When the passion has gone, what are we left with?

I am writing this in response to this post by Emma Chapman on her blog – http://emmabellydancer.co.uk/one-thing

This has left me feeling very sad, not just for myself, as I love her beautiful and expressive, emotion-filled dance but also because it is such an indictment of what is wrong with our dance community today. I have seen my worst fears realized – that competitions would not encourage higher standards, better performances, etc. instead it would become more about a ‘look’ than the actual dance itself. I have seen this firsthand at the first ‘modern’ competition I watched at a big London event a couple of years ago where the performances were mainly cold presentations of effortless technique, superb costumes and pretty faces – no emotion at all. It was all so very sterile with a large proportion of the competitors wafting with ease across the dance floor without making any attempt to connect with the audience or judges let alone the music! There were just a tiny handful of dancers whose performances commanded the stage, full of expression and passion – those were the dancers who didn’t place.

It is a great shame as, yes there is a place for polish, good technique and a well thought out choreography but without the passion for the dance and the music, what are we left with – bland and as Emma says incredibly boring.

This is not something that has happened over night. I have seen its insidious creep into our dance over the past 7-8yrs or so, influenced to a certain extent by not just by competitions but the ultra-polished and yet often emotionally lacking performances in some international touring shows. It’s not going to get any better until we try to get back to our roots. In many ways I would love to see choreography tossed out the window in favour of listening to the music and reacting to it instead. I have seen and appreciated some beautifully realized choreography over my long career but they had a passion to them, something that seems very lacking today. What is the point of spending hours working on technique and a choreography when the end result is that you’ve sucked all the emotion out of it? What is presented to an audience then leaves them with the impression that there’s more passion and feeling in a piece of Blu Tack!

We don’t just dance for ourselves, we dance for the audience. We are entertainers who should connect with the audience whether that’s with some soulful Om Khalsoum or a bit of wacky shaabi. 🙂 If you cannot manage to draw the audience in, you are lacking a big component in your stock of dance skills, arguably the most important one of them all. Not everyone is naturally gifted with a large dollop of old-fashioned charisma but stage presence can be learned with stunning effect and it seems to me that many modern dancers are completely overlooking this very important skill in favour of presenting their technical skills and a pretty face instead. The end result is painfully boring and an excellent cure for insomnia!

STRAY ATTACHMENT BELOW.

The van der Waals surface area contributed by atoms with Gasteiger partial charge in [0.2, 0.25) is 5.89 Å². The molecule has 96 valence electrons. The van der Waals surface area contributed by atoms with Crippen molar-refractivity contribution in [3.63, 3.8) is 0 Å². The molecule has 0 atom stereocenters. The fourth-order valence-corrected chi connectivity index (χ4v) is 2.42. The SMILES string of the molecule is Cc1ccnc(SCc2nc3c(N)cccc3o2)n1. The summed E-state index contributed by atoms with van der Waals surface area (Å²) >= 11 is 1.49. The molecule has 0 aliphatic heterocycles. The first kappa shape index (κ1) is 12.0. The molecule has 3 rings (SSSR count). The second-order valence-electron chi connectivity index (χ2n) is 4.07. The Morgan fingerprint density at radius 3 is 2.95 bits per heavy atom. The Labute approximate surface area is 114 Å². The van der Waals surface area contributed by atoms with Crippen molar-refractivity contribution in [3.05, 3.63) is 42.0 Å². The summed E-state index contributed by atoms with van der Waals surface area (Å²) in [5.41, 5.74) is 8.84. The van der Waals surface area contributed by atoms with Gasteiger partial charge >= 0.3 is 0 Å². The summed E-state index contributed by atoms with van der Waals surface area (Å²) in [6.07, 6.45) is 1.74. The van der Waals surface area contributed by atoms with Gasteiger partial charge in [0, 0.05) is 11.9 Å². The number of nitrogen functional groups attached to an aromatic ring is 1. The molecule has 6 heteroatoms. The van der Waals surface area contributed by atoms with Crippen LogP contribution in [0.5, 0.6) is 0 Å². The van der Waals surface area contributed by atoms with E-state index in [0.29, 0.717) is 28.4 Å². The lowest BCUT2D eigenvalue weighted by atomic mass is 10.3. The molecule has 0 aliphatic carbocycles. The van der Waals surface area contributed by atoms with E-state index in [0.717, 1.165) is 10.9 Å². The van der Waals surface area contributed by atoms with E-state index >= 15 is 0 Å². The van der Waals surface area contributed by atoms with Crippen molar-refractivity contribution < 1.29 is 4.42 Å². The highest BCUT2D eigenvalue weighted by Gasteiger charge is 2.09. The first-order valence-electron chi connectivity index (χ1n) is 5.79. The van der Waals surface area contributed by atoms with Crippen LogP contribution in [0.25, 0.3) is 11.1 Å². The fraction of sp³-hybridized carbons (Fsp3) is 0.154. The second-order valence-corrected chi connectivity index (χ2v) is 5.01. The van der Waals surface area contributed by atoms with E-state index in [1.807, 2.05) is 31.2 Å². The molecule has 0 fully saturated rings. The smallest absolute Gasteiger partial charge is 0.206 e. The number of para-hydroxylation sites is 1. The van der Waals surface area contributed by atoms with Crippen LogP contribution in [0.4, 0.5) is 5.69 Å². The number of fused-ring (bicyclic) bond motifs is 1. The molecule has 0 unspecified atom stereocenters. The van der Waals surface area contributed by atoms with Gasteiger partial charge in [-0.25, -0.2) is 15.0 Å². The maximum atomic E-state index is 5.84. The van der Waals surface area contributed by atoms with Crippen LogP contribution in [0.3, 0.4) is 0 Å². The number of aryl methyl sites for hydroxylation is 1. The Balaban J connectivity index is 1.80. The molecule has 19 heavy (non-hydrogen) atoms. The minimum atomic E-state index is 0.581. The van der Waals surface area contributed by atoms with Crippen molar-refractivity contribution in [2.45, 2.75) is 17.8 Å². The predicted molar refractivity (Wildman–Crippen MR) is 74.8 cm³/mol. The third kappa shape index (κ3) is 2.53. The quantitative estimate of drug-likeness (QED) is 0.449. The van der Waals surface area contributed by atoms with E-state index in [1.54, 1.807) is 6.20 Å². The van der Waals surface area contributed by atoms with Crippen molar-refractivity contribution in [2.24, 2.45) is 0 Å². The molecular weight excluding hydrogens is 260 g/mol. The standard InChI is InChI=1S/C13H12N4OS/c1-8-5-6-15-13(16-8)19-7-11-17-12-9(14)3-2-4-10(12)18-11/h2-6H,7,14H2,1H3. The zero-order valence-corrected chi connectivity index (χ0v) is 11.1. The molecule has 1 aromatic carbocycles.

Perhaps we should be going back to the real basics and ask ourselves what it was that drew us into our dance in the first place? I’m pretty sure that it wasn’t a desire to learn good technique and put on a sparkly costume (well okay maybe the sparkly costume! 😉 ), it was because the dance made you feel something, it stirred something in our hearts and souls in a way that other types of dance/fitness didn’t. It resonated with us on a deeper level and sadly I feel that we are in serious danger of a major disconnect between looking and feeling the part of the dancer.

There is a breathtaking synergy born of the dancer and the music coming together, regardless of level of experience. In fact it can be more entertaining to watch the enthusiastic amateur dancer because they are still connected with their passion for the dance – they wear this passion on their faces and bodies, lighting up the dance floor and audience alike. Anyone who doubts this should see the performances at Celebrating Dance Festival‘s Delegate Showcase – so entertaining on every level, not a bland performance in sight! This also true of our Gala Show – I carefully vet our teachers to be sure that they know how to connect with an audience and are prepared to wear their hearts on their sleeves. This, for me, is real dancing and it’s becoming more and more of an endangered species.

A very famous Egyptian dancer once said to me that a good dancer is one who feels the music and lives inside it. Forget the steps she said and placing her hand on my heart said “dance from here, it is the only place that counts”.

Am I an ‘old fogey’ unable to move with the times or have other dancers also noticed what is going on and are worried by where it may lead?

Most importantly of all – what are we going to do about it?




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